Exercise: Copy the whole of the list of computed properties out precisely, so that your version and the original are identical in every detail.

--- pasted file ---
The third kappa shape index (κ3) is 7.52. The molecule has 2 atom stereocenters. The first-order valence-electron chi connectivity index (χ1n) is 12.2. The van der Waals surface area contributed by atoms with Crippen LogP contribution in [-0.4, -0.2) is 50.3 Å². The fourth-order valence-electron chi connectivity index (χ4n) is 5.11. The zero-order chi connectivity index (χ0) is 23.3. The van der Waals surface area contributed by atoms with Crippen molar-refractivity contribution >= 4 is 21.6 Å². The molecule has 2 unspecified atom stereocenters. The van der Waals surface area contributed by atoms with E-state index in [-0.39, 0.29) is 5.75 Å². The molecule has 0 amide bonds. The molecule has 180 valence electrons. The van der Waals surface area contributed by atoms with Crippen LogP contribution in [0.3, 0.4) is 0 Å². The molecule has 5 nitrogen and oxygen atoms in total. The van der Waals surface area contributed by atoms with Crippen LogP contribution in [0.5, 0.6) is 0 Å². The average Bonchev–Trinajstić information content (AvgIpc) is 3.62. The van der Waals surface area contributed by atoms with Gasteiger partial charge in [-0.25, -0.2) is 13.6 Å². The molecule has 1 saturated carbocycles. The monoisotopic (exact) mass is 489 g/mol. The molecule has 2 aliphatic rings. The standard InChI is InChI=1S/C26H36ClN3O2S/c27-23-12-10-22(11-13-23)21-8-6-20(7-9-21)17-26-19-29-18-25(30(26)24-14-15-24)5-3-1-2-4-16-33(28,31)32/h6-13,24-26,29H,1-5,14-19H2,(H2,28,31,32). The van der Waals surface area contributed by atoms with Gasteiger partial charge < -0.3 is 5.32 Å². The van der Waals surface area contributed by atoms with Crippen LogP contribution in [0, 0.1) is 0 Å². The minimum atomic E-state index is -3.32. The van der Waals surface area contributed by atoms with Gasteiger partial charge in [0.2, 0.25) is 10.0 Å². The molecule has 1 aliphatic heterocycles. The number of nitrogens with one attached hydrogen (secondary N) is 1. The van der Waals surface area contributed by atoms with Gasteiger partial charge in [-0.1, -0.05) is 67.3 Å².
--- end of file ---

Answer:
The third kappa shape index (κ3) is 7.52. The molecule has 2 atom stereocenters. The first-order valence-electron chi connectivity index (χ1n) is 12.2. The van der Waals surface area contributed by atoms with Crippen LogP contribution in [-0.4, -0.2) is 50.3 Å². The fourth-order valence-electron chi connectivity index (χ4n) is 5.11. The zero-order chi connectivity index (χ0) is 23.3. The van der Waals surface area contributed by atoms with Crippen molar-refractivity contribution >= 4 is 21.6 Å². The molecule has 2 unspecified atom stereocenters. The van der Waals surface area contributed by atoms with E-state index in [-0.39, 0.29) is 5.75 Å². The molecule has 0 amide bonds. The molecule has 180 valence electrons. The van der Waals surface area contributed by atoms with Crippen LogP contribution in [0.3, 0.4) is 0 Å². The molecule has 5 nitrogen and oxygen atoms in total. The van der Waals surface area contributed by atoms with Crippen LogP contribution in [0.5, 0.6) is 0 Å². The average Bonchev–Trinajstić information content (AvgIpc) is 3.62. The van der Waals surface area contributed by atoms with Gasteiger partial charge in [-0.25, -0.2) is 13.6 Å². The molecule has 1 saturated carbocycles. The monoisotopic (exact) mass is 489 g/mol. The molecule has 2 aliphatic rings. The standard InChI is InChI=1S/C26H36ClN3O2S/c27-23-12-10-22(11-13-23)21-8-6-20(7-9-21)17-26-19-29-18-25(30(26)24-14-15-24)5-3-1-2-4-16-33(28,31)32/h6-13,24-26,29H,1-5,14-19H2,(H2,28,31,32). The van der Waals surface area contributed by atoms with Gasteiger partial charge < -0.3 is 5.32 Å². The van der Waals surface area contributed by atoms with Crippen LogP contribution in [0, 0.1) is 0 Å². The minimum atomic E-state index is -3.32. The van der Waals surface area contributed by atoms with Gasteiger partial charge in [0.2, 0.25) is 10.0 Å². The molecule has 1 aliphatic heterocycles. The number of nitrogens with one attached hydrogen (secondary N) is 1. The van der Waals surface area contributed by atoms with Gasteiger partial charge in [-0.1, -0.05) is 67.3 Å².